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‘Extinct’ Galapagos Tortoise Alive and Kicking, Researchers Say

Date: January 10, 2012

A species of giant Galapagos tortoise thought to have been extinct since the mid-19th century may still be alive and well in the Galapagos, according to a paper published by Yale researchers in this week’s edition of the journal Current Biology

Genetic analysis conducted on giant tortoises on Isabela Island revealed that some of the animals are the direct offspring of Chelnoidis elephantopus, which were endemic to Floreana Island, and were thought to have been killed off by whalers for food about a decade after Darwin’s historic visit in 1835. 

"To our knowledge, this is the first report of the rediscovery of a species by way of tracking the genetic footprints left in the genomes of its offspring," study co-author Ryan Garrick said in a written statement.

Giant tortoises, which can reach up to almost 900 pounds, are one of the species that helped Darwin formulate his theory of evolution after he discovered that many of the islands were home to their own distinct tortoise species. His theory explained how species in the Galapagos adapted to survive the specific conditions on different islands, ultimately giving rise to new species. 

In 2008, the researchers went to Isabela and spent two weeks taking blood samples from 1,669 of the island's 8,000 giant tortoises. Subsequent analysis of the DNA revealed that at least 84 of the animals are hybrids of C. elephantopus and Chelonoidis becki, a closely related species found on Isabella. At least 30 of the hybrids were less than 15 years old, which proves that mating between the two species occurred recently and indicates that there are Floreana species still alive on the island. 

Yale evolutionary biologist and senior author Adalgisa Caccone explained to USA Today, "The only way these hybrids could be produced is if we had some pure animals still alive on the island...because some of these animals are hybrids, which are first-generation crosses."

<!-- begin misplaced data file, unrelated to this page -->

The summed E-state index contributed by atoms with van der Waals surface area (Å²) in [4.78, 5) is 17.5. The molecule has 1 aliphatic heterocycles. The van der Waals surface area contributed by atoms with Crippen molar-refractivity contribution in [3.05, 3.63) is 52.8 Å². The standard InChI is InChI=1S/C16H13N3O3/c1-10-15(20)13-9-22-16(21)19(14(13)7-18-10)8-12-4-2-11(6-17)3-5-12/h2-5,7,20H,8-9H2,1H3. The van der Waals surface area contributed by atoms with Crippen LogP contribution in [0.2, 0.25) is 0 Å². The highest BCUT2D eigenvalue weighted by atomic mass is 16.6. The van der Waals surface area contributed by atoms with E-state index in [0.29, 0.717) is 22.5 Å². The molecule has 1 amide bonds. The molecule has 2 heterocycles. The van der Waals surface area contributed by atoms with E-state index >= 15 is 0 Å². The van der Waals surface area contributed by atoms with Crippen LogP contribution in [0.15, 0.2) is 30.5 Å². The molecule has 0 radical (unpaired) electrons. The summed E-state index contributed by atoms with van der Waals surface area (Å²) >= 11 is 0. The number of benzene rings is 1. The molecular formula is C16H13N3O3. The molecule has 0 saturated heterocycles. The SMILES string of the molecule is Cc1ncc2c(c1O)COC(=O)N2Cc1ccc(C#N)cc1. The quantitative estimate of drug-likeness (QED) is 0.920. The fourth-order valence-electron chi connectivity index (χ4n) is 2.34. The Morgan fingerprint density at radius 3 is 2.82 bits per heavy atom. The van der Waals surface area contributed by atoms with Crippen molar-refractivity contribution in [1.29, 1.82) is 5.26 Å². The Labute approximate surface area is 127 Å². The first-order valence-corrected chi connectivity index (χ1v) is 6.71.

Though the researchers didn’t locate any non-hybrid C. elephantopus individuals, they believe that as many as 34 of them may be alive on the island. Even if purebred individuals aren't found, scientists believe that they may be able to bring the species back through intensive and targeted breeding of the hybrids over four generations, which would take approximately 100 years. 

In 1994, the same researchers took 60 blood samples from tortoises living on Wolf volcano on Isabela. Many of the individuals were so divergent genetically the researchers referred to them as “aliens.” Years later, as DNA analysis techniques dramatically improved, the researchers analyzed shell and bone fragments of extinct Galapagos tortoise species and discovered that Isabela’s “aliens” were descended from from Floreana's C. elephantopus. This information prompted researchers to return and confirm their findings. 

If pure-blooded animals can be found, researchers say they'll be reintroduced to their home island of Floreana. Giant tortoises are crucial to the ecosystems of their islands, Caccone told USA Today. For example, the highly endangered prickly pear cactus that grows on them can only sprout after its seeds have gone through the gut of a tortoise. The hybrids' genetic information could also play a vital role in efforts to conserve giant tortoises in the future. 

The researchers believe that some of the tortoises captured by whalers and taken aboard their ships to be stored as food somehow escaped or were released and made their to Isabela.  

Image Copyright: Steve Morello

Matt Kareus

Matt is the Executive Director of IGTOA.


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